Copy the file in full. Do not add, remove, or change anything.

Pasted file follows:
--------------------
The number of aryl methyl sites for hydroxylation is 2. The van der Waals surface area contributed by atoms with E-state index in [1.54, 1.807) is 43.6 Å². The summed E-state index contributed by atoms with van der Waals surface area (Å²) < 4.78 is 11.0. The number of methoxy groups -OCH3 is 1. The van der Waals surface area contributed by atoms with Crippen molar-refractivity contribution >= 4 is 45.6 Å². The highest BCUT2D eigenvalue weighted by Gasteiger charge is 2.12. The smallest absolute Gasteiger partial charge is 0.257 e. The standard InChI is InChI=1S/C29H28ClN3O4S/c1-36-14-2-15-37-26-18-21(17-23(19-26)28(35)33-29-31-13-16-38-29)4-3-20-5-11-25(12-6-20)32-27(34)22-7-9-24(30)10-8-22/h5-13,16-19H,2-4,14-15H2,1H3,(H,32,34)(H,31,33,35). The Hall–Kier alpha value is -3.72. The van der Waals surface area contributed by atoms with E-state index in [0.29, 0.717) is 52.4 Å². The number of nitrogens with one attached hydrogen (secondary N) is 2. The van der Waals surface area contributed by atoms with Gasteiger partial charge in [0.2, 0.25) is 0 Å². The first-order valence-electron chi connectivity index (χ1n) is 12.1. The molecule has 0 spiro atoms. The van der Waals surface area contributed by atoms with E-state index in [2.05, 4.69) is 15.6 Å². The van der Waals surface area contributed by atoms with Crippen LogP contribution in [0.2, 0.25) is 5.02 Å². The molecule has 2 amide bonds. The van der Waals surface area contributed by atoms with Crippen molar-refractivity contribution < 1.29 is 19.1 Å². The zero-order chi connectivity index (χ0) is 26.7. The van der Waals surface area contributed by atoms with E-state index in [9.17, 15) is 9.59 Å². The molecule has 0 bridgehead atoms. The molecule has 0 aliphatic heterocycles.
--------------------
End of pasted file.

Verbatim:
The number of aryl methyl sites for hydroxylation is 2. The van der Waals surface area contributed by atoms with E-state index in [1.54, 1.807) is 43.6 Å². The summed E-state index contributed by atoms with van der Waals surface area (Å²) < 4.78 is 11.0. The number of methoxy groups -OCH3 is 1. The van der Waals surface area contributed by atoms with Crippen molar-refractivity contribution >= 4 is 45.6 Å². The highest BCUT2D eigenvalue weighted by Gasteiger charge is 2.12. The smallest absolute Gasteiger partial charge is 0.257 e. The standard InChI is InChI=1S/C29H28ClN3O4S/c1-36-14-2-15-37-26-18-21(17-23(19-26)28(35)33-29-31-13-16-38-29)4-3-20-5-11-25(12-6-20)32-27(34)22-7-9-24(30)10-8-22/h5-13,16-19H,2-4,14-15H2,1H3,(H,32,34)(H,31,33,35). The Hall–Kier alpha value is -3.72. The van der Waals surface area contributed by atoms with E-state index in [0.29, 0.717) is 52.4 Å². The number of nitrogens with one attached hydrogen (secondary N) is 2. The van der Waals surface area contributed by atoms with Gasteiger partial charge in [0.2, 0.25) is 0 Å². The first-order valence-electron chi connectivity index (χ1n) is 12.1. The molecule has 0 spiro atoms. The van der Waals surface area contributed by atoms with E-state index in [2.05, 4.69) is 15.6 Å². The van der Waals surface area contributed by atoms with Crippen LogP contribution in [0.2, 0.25) is 5.02 Å². The molecule has 2 amide bonds. The van der Waals surface area contributed by atoms with Crippen molar-refractivity contribution < 1.29 is 19.1 Å². The zero-order chi connectivity index (χ0) is 26.7. The van der Waals surface area contributed by atoms with E-state index in [9.17, 15) is 9.59 Å². The molecule has 0 bridgehead atoms. The molecule has 0 aliphatic heterocycles.